The Joint Service Small Arms Program (JSSAP), which includes the program formerly called Lightweight Small Arms Technologies (LSAT) has unveiled a new scaled-up 7.62mm machine gun that fires a larger variant of that program’s cylindrical plastic-cased 7.62mm ammunition. Military.com’s KitUp! reports:
TAMPA, Fla. — Textron Systems showed off its newest effort to develop an ultra-light 7.62mm machine gun at the 2015 Special Operations Forces Industry Conference.
The new MG is being designed to weigh 14.5 pounds – more than eight pounds lighter than the lightest version of the M240.
The effort is part of the Case-Telescoped Weapons and Ammunition program which has produced a matured 5.56mm lightweight machine gun similar to the M249 squad automatic weapon, according to Textron officials.
The newer 7.62mm version is under contract with Joint Service Small Arms Program Office to develop the operating system to handle the larger caliber, according to Ben Cole, mechanical engineer for AAI Corp., owned by Textron. JSSAP is based in the U.S. Army’s Armament Research, Development and Engineering Center at Picatinny Arsenal, N.J.
Formerly known as the Army’s Lightweight Small Arms Technologies, or LSAT, the program is designed to lower ammunition weight by 40 percent as well as producing significantly lighter infantry weapons.
The result would be a 14.5-pound 7.62mm case-telescoped machine gun, compared to the Army’s M240B machine gun which weighs 27 pounds. The new, lightweight version — the M240L — weighs about 22 pounds.
The overall effort has already produced a 5.56mm CT weapon that weighs 9.4 pounds, compared to the M249 SAW, weighing in at approximately 17 pounds.
Military testers have fired about 85,000 5.56mm CT rounds through 10 test guns, said Cole, adding that the weapon has gone as far as it can go until the Army decides if it wants to make it a program of record.
A firing prototype of the 7.62mm CT weapon is expected to be ready by the fall of 2016, Cole said.
US military programs are notorious for taking a long time to complete, and small arms programs in this country tend also to be underfunded. It’s no surprise then, that the 7.62mm plastic-cased machine gun firing prototype is expected no earlier than late 2016.
Initially, the LSAT program’s plastic-cased ammunition began as a telescoped type, with the projectile buried within the propellant. Theoretically, this reduces the size of the ammunition, and allows a neat, cylindrical form factor that However, as this mid-1990s report from Inspector General’s Office notes, telescoped ammunition is not without its drawbacks:
Cased telescoped cartridge designs are larger in diameter than conventional cartridges, thus providing a larger volume for propellant. Therefore, in the programs reviewed, typical cased telescoped ammunition contained two to three times the weight of propellant charge compared to the baseline conventional ammunition for a given caliber. Table 1-1 shows the conventional and cased telescoped ammunition data obtained from the Services.
Table 1-1 indicates that the higher muzzle velocity achieved by cased telescoped ammunition as compared to conventional ammunition is a function of higher propellant charge weight. A comparison of the muzzle velocity between conventional ammunition and cased telescoped ammunition with respect to projectile weight and propellant charge weight indicates that cased telescoped ammunition is less ballistically efficient than conventional ammunition. For a given caliber, a cased telescoped cartridge weighs more and occupies more volume than a conventional cartridge of the same caliber. As a result of the higher propellant loads in cased telescoped ammunition, a significantly higher temperature and heat input is imparted to the gun barrel and barrel life is significantly reduced.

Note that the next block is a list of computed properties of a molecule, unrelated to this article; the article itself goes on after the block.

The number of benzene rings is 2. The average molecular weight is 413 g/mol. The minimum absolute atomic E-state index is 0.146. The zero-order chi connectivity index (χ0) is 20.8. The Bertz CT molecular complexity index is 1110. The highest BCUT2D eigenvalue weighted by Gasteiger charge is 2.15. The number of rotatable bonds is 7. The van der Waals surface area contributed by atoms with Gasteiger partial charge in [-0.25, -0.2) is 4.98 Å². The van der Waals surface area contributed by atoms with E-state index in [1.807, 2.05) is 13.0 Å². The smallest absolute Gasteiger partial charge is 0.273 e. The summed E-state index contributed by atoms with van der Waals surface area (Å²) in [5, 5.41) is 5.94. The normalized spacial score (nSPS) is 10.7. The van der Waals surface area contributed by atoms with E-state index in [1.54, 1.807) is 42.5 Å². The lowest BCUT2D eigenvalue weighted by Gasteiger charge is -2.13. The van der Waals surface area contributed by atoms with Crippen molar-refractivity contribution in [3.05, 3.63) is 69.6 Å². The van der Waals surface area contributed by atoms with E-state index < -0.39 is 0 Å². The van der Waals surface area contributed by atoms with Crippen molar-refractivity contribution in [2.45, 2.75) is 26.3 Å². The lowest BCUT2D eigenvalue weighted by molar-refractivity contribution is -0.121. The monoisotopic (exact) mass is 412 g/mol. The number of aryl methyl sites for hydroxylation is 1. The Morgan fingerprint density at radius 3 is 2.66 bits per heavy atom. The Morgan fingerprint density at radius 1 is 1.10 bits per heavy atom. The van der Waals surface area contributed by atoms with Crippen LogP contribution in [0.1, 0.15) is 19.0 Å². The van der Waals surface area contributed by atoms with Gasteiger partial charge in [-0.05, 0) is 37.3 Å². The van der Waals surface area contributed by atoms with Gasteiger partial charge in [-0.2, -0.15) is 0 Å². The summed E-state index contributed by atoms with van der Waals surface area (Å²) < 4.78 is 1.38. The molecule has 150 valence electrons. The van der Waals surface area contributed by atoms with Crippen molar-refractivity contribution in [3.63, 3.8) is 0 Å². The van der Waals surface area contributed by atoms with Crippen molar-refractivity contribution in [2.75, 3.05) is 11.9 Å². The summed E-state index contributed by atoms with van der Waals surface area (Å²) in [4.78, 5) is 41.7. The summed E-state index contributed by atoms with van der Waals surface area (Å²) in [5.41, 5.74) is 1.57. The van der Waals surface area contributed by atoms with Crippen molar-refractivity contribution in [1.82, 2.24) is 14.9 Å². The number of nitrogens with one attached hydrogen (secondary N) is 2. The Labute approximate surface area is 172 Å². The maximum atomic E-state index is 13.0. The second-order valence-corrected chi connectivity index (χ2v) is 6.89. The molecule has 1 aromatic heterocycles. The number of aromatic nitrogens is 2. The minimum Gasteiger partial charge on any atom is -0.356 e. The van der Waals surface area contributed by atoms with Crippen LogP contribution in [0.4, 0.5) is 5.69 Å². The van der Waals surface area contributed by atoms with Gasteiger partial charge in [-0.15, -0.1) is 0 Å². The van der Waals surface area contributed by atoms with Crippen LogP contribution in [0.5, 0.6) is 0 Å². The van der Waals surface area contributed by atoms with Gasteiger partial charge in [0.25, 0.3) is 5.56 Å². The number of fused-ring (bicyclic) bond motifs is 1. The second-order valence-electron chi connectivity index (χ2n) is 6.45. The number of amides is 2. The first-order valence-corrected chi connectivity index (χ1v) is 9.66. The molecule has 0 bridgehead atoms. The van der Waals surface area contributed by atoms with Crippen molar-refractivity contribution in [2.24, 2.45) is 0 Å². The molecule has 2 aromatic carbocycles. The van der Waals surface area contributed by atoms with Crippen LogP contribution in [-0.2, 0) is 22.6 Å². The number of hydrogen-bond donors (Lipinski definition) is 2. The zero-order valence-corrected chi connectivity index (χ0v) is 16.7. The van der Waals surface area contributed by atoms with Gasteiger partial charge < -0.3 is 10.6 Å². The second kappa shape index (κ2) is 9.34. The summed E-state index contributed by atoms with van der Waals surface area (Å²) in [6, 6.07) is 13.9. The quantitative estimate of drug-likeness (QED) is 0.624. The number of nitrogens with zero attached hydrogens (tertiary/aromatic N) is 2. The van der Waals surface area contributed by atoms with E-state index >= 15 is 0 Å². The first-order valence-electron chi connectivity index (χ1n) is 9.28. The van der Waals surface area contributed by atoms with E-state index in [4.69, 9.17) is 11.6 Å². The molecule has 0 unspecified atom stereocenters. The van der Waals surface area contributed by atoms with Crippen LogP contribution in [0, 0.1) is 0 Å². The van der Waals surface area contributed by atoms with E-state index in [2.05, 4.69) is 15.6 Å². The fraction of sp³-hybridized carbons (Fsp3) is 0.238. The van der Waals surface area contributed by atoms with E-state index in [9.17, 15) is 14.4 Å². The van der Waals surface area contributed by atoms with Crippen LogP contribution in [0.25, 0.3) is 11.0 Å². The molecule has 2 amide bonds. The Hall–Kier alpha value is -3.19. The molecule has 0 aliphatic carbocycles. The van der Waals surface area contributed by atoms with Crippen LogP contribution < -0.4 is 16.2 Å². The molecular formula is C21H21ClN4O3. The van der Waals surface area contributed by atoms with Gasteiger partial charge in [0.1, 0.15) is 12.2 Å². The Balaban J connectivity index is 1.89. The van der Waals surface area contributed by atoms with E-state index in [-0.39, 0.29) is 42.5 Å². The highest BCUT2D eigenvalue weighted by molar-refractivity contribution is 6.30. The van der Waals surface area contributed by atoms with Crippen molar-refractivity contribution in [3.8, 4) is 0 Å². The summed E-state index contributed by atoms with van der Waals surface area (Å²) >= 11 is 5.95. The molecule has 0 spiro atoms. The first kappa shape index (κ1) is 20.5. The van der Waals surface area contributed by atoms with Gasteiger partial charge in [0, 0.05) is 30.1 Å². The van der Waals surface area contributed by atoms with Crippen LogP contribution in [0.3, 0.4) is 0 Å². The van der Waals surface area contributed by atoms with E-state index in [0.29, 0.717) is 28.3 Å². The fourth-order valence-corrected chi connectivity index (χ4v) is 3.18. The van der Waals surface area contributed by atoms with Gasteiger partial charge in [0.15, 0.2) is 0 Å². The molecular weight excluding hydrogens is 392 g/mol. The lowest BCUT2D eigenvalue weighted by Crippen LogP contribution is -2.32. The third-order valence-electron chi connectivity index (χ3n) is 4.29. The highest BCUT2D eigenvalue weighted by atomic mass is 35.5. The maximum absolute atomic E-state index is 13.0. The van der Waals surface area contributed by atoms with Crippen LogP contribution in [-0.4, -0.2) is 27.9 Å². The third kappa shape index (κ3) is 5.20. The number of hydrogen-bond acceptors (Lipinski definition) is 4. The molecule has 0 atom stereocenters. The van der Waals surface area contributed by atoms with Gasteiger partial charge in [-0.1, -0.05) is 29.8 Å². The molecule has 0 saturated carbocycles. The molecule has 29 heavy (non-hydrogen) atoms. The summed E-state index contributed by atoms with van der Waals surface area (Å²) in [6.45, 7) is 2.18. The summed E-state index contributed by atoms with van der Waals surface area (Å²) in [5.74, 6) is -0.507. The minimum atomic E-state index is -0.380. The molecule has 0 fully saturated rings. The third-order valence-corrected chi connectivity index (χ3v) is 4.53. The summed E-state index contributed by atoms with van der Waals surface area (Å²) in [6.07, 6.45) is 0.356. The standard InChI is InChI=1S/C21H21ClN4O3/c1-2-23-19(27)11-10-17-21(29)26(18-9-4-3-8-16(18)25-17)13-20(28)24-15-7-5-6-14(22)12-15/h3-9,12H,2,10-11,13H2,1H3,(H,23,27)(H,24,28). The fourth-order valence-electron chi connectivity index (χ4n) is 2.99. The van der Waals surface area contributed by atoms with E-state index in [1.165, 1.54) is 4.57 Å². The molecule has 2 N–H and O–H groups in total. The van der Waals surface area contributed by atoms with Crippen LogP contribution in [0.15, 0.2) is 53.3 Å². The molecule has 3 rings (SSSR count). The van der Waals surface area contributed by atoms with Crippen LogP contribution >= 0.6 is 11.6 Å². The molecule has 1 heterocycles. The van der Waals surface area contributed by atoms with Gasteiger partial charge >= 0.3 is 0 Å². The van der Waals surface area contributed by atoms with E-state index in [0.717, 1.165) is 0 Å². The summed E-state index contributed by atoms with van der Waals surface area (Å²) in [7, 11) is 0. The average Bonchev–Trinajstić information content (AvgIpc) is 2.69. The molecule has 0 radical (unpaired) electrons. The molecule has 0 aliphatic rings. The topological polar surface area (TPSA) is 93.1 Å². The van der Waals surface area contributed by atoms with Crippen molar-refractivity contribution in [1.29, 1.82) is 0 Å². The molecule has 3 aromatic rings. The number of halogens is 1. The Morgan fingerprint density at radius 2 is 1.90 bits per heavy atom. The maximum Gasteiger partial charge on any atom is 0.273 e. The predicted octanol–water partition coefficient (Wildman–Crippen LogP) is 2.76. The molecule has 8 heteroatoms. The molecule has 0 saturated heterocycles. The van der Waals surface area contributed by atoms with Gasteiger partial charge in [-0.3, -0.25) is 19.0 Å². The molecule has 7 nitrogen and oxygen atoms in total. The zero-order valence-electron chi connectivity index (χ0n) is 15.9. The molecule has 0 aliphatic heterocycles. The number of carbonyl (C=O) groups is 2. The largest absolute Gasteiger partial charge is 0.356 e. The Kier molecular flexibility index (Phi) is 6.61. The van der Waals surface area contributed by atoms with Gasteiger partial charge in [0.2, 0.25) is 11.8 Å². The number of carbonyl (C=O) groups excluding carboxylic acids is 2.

The additional bulk of ammunition mentioned in the report is evident in one of the early LSAT Spiral 1 5.56mm ammunition prototypes, shown at left in the picture below:
This early ammunition used standard propellant, and was approximately the same diameter as a brass-cased 7.62mm NATO round, costing a significant amount of bulk versus conventional brass-cased 5.56mm ammunition. The LSAT team further improved the ammunition by using improved propellants, but eventually the telescoped ammunition concept was apparently quietly dropped, as the latest 7.62mm plastic-cased prototypes show propellant not fully encasing the projectile in the case, which remains cylindrical and externally similar to earlier ammunition:
While this alleviates issues of barrel wear, and allows a much more efficient use of the propellant (and thus much less of it), LSAT machine gun prototypes appear to still be chambered for Spiral 2 or 3 ammunition, also visible belted in the above photo.
Beyond the issues surrounding telescoped ammunition, the moving chamber mechanism also invites problems of flame-cutting, similar to those experienced by revolvers. LSAT machine guns have to deal with this issue somehow, as they are (unlike revolvers) fully enclosed, and fully automatic. It’s my suspicion, therefore, that while propellant and material technologies pioneered in the LSAT/JSSAP program will be incorporated into future ammunition, the LSAT ammunition configuration itself and the mechanism used by the LSAT machine guns will likely both be dead ends.